Star Neurosurgeon Admits He "Took out the Wrong Bit" of a Woman's Brain During Surgery
He claims enemies in the medical world want to destroy him.
A star Australian neurosurgeon admitted he "took out the wrong bit" of a woman's brain during surgery but claims enemies in the medical world want to destroy him, ABC.net.au reported this week. Charlie Teo, 65, made the admission on the fifth day of a disciplinary hearing. The country's health care complaints commission (DHCC) is looking into his conduct with two patients. Three neurosurgeons testified last week that the operation on the woman was "excessive," the news outlet reported. Teo explained to the commission how he managed to take out the wrong part of the woman's brain and alleged that certain others in the profession want to see his downfall. Read on to find out more, including what happened to her and what action awaits Teo if the panel finds he committed misconduct.
"Ignorance," Not Negligence, He Claims
Teo was operating on the woman to remove a brain tumor. During the hearing, he was asked why he decided to take out a chunk of the patient's frontal lobe during the procedure. "I took out too much. I took out the wrong bit of the frontal lobe," Teo said, according to the news outlet. "I actually didn't know at the time. I'm learning from this case. It wasn't negligence. Maybe some ignorance on my behalf, but certainly not negligence." "I did the wrong thing. Was that my intention? Absolutely not. I didn't try and hurt her." The woman was left in a coma and died about a month later.
Complianant "Hoodwinked" and "Coerced," Doctor Says
When asked what he would have done differently, Teo said, "pull my punches. Try to leave a little more tumor behind. Maybe a different approach," the Guardian reported. "That's the $6 million question. 'What did you do wrong? What can you learn from it?'" he added. Currently, Teo is not allowed to operate in Australia without written consent. The DHCC was investigating whether that restriction should be dropped or extended. During the hearing, one of the lawyers asked Teo about public comments he'd made that one of the complainants had been "hoodwinked" and "coerced" into filing a complaint against him.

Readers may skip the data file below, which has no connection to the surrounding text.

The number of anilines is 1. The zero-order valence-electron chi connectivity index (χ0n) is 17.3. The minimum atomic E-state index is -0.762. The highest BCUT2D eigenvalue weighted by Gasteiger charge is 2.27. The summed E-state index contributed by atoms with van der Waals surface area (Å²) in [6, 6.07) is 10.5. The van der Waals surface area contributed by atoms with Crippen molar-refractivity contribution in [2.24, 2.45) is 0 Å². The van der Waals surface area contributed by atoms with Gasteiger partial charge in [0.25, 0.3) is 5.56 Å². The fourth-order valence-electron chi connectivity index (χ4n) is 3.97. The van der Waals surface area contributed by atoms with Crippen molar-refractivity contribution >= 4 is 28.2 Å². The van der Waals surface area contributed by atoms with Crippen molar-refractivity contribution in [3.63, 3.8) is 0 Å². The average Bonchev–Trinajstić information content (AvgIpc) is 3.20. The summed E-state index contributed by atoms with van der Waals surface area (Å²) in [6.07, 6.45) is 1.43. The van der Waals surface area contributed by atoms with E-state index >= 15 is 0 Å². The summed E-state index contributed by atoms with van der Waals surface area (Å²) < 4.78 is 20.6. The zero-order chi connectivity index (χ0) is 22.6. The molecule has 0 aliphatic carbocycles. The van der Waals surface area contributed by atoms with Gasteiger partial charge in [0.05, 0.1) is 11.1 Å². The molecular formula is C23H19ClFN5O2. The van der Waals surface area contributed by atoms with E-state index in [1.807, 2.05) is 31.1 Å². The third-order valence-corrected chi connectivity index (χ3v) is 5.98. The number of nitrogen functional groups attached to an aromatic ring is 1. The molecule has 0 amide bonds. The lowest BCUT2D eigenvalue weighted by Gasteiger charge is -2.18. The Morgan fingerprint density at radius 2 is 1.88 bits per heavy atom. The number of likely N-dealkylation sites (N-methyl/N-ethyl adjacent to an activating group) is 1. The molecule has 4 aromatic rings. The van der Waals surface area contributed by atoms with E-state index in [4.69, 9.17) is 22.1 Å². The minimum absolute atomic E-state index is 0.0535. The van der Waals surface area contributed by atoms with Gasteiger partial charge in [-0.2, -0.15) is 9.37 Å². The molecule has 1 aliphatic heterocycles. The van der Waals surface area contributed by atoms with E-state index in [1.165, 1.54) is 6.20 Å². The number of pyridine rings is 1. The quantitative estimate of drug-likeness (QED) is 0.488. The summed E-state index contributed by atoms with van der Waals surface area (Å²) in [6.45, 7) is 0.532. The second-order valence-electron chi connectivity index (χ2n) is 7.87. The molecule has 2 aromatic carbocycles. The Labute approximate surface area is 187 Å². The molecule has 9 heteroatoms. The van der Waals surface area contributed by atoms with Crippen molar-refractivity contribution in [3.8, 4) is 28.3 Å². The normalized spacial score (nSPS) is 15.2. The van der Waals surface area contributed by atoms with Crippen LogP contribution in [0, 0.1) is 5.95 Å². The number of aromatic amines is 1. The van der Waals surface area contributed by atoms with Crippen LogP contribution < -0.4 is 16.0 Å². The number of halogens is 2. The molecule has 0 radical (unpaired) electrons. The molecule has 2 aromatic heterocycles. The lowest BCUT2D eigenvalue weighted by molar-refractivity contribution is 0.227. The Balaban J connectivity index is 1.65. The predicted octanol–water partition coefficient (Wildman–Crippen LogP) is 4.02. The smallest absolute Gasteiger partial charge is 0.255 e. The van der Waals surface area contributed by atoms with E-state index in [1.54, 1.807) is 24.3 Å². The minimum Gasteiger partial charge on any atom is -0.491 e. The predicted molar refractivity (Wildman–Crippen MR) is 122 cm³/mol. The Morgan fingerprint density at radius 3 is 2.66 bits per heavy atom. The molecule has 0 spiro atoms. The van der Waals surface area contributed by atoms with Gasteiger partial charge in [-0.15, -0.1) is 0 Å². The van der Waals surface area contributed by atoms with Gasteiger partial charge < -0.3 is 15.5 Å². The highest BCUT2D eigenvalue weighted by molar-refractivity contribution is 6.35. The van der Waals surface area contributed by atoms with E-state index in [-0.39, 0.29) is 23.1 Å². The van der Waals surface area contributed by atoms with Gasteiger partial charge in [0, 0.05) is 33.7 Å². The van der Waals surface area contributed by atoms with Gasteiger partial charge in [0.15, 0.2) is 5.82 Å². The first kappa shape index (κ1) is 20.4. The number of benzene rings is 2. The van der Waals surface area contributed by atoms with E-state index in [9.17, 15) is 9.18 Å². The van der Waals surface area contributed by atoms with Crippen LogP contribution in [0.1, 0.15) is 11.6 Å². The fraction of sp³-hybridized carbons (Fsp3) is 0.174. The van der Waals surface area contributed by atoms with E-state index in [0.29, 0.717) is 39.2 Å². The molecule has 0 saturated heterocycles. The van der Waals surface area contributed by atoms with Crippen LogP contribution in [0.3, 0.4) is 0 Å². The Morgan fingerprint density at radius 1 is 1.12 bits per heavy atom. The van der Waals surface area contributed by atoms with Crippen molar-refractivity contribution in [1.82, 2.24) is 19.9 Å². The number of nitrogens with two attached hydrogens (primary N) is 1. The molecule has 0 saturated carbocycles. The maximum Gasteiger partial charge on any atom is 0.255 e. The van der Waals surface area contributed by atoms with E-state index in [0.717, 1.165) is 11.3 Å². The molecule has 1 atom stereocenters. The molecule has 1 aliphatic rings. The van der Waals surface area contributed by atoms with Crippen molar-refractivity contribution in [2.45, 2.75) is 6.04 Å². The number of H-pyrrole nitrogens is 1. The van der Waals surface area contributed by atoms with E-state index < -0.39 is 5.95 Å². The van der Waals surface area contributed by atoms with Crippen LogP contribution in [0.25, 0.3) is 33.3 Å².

"Enemies" Influenced One Complainant, Doctor Claims
Teo claimed the man's original complaint was about the difficulty in transporting his comatose wife from Sydney to Western Australia, where she lived, not about his professional performance, the news outlet reported. "[The complainant] has been hoodwinked into believing my intentions weren't honorable … and that he should file a complaint about me," said Teo at the hearing. "So I stand by those comments to the media. I think he has been suggested to by multiple doctors over this period of time." "We had a good relationship and that seems to have soured. I made the assumption that he had been 'got to' by my enemies," he added.
Another Women Left in Coma After Surgery
Last week, that man said his wife, like the other woman, was left in a "vegetative state" for about six months after Teo operated on a stage 4 tumor at her brain stem. She died in March 2019. The man said he and his wife proceeded with the operation because Teo told them there was a "5% risk" of death. Teo said he more likely told them there was a "100%" risk of "some degree of paralysis" from the operation, the news outlet reported.
Former Patients Showed Up in Support
Former patients and supporters of Teo showed up at the hearing. Some held signs. Many said Teo had saved their life. The hearing is ongoing. After a recent session, Teo seemed emotional, wiping away a tear as he addressed the assembled media. "What can I say? It's uh, it's overwhelming. It's crazy," he said. "Anyway, I'm here for them. That's why I'm here. It's not for me."